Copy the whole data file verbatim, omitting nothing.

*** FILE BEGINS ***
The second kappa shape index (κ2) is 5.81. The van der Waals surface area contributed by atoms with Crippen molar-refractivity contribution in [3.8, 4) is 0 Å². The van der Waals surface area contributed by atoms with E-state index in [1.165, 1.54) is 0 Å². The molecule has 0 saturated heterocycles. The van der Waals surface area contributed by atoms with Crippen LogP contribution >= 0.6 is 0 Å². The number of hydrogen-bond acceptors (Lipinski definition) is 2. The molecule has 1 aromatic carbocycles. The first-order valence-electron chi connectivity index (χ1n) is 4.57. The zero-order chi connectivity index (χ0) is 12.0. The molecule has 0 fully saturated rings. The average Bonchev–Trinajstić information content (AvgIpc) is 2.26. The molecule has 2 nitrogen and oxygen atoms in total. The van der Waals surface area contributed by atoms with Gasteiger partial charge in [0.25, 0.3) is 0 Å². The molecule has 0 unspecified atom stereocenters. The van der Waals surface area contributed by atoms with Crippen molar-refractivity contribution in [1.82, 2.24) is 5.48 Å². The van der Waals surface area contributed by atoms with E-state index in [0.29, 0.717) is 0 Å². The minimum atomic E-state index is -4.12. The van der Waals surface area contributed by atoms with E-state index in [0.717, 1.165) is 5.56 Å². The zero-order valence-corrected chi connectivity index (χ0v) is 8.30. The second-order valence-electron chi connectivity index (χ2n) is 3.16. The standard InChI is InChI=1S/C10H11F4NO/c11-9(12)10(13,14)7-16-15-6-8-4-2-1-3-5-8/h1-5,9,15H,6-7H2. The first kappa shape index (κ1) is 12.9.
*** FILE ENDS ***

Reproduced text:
The second kappa shape index (κ2) is 5.81. The van der Waals surface area contributed by atoms with Crippen molar-refractivity contribution in [3.8, 4) is 0 Å². The van der Waals surface area contributed by atoms with E-state index in [1.165, 1.54) is 0 Å². The molecule has 0 saturated heterocycles. The van der Waals surface area contributed by atoms with Crippen LogP contribution >= 0.6 is 0 Å². The number of hydrogen-bond acceptors (Lipinski definition) is 2. The molecule has 1 aromatic carbocycles. The first-order valence-electron chi connectivity index (χ1n) is 4.57. The zero-order chi connectivity index (χ0) is 12.0. The molecule has 0 fully saturated rings. The average Bonchev–Trinajstić information content (AvgIpc) is 2.26. The molecule has 2 nitrogen and oxygen atoms in total. The van der Waals surface area contributed by atoms with Gasteiger partial charge in [0.25, 0.3) is 0 Å². The molecule has 0 unspecified atom stereocenters. The van der Waals surface area contributed by atoms with Crippen molar-refractivity contribution in [1.82, 2.24) is 5.48 Å². The van der Waals surface area contributed by atoms with E-state index in [0.29, 0.717) is 0 Å². The minimum atomic E-state index is -4.12. The van der Waals surface area contributed by atoms with E-state index in [0.717, 1.165) is 5.56 Å². The zero-order valence-corrected chi connectivity index (χ0v) is 8.30. The second-order valence-electron chi connectivity index (χ2n) is 3.16. The standard InChI is InChI=1S/C10H11F4NO/c11-9(12)10(13,14)7-16-15-6-8-4-2-1-3-5-8/h1-5,9,15H,6-7H2. The first kappa shape index (κ1) is 12.9.